The Sea Wolf ★★★★½

The sadistic and tyrannical Wolf Larson (Edward G. Robinson) is captain of the ship Sea Wolf. Although supposedly seal hunting, the ship’s actual objective is the theft of seal skins from other ships. His terrified crew fears and hates Larson but are eager to share the profits from the stolen seal skins.

Before leaving San Francisco, the Sea Wolf has added to the crew a fugitive from the law, the rebelious and independent George Leach (John Garfield). An accident in the fog dumps the passengers of a ferry boat into the bay. The Sea Wolf picks up two survivors, a writer Humphrey Van Weyden (Alexander Knox) and a woman, Ruth Brewster (Ida Lupino), another fugitive from the law.

At sea, the brutal Larson challenges Van Weyden to maintain his humanity and self respect under the conditions of life on the Sea Wolf. George and Ruth, having fallen in love, make plans to escape Larson and his ship.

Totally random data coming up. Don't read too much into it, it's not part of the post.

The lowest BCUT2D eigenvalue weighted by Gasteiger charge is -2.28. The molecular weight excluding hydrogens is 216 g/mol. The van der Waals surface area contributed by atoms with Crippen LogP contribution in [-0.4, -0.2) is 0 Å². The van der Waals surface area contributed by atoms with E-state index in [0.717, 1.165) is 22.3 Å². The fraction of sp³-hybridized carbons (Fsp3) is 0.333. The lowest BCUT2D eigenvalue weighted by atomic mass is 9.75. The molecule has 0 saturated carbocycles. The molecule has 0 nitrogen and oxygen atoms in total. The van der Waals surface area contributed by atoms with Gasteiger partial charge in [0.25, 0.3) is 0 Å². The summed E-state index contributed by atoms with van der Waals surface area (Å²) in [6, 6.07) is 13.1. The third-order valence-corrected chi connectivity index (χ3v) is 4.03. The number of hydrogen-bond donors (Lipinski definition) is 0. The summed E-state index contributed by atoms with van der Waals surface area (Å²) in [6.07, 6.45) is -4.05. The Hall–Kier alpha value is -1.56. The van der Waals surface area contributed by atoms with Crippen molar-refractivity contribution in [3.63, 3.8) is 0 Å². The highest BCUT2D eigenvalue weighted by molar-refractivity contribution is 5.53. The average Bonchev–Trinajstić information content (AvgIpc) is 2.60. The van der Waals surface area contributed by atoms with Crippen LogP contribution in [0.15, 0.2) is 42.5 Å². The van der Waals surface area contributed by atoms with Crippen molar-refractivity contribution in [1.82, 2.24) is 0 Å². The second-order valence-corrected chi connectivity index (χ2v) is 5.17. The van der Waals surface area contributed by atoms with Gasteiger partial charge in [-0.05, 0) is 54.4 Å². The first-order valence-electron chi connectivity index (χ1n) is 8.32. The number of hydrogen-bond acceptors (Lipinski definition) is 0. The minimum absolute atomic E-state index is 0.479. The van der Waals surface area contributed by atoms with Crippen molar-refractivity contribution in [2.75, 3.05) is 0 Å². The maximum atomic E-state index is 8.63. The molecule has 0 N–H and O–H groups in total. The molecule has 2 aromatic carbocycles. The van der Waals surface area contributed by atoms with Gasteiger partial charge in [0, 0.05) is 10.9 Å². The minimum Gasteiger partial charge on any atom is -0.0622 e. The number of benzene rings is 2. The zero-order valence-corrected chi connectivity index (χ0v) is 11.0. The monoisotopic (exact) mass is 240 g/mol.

Robinson is terrific as the sadistic, egomanical Larson, pacing the deck, demeaning his crewmen, beating up Garfield, threatening Knox. Garfield and Lupino, in less showy roles, are nearly as good, and Alexander Knox, in his first American film, makes one wish that he had had more future opportunities to display his talents.

The director, Michael Curtiz, was extremely talented (The Adventures of Robin Hood (1938), Casablanca (1942), Mildred Pierce (1945)) but surprisingly under-appreciated.

Seen at the TCM Classic Film Festival, 2018.